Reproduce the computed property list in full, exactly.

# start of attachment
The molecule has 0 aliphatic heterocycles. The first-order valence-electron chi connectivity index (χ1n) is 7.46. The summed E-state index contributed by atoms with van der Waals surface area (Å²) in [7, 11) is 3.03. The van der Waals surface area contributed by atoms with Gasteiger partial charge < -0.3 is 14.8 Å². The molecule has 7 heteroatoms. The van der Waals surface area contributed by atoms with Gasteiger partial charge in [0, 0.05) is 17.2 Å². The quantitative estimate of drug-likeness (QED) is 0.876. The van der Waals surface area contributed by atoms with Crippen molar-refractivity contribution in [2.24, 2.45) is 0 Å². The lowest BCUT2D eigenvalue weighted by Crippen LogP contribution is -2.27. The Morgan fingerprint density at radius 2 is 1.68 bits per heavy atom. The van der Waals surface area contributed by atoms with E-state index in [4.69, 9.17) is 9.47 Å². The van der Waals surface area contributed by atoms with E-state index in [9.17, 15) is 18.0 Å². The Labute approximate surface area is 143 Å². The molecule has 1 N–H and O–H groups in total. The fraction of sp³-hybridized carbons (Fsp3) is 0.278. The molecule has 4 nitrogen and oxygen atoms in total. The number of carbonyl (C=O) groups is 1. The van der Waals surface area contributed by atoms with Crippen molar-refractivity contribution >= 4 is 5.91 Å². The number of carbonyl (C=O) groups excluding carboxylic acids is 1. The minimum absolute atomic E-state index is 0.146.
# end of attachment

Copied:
The molecule has 0 aliphatic heterocycles. The first-order valence-electron chi connectivity index (χ1n) is 7.46. The summed E-state index contributed by atoms with van der Waals surface area (Å²) in [7, 11) is 3.03. The van der Waals surface area contributed by atoms with Gasteiger partial charge < -0.3 is 14.8 Å². The molecule has 7 heteroatoms. The van der Waals surface area contributed by atoms with Gasteiger partial charge in [0, 0.05) is 17.2 Å². The quantitative estimate of drug-likeness (QED) is 0.876. The van der Waals surface area contributed by atoms with Crippen molar-refractivity contribution in [2.24, 2.45) is 0 Å². The lowest BCUT2D eigenvalue weighted by Crippen LogP contribution is -2.27. The Morgan fingerprint density at radius 2 is 1.68 bits per heavy atom. The van der Waals surface area contributed by atoms with E-state index in [4.69, 9.17) is 9.47 Å². The van der Waals surface area contributed by atoms with E-state index in [9.17, 15) is 18.0 Å². The Labute approximate surface area is 143 Å². The molecule has 1 N–H and O–H groups in total. The fraction of sp³-hybridized carbons (Fsp3) is 0.278. The molecule has 4 nitrogen and oxygen atoms in total. The number of carbonyl (C=O) groups is 1. The van der Waals surface area contributed by atoms with Crippen molar-refractivity contribution >= 4 is 5.91 Å². The number of carbonyl (C=O) groups excluding carboxylic acids is 1. The minimum absolute atomic E-state index is 0.146.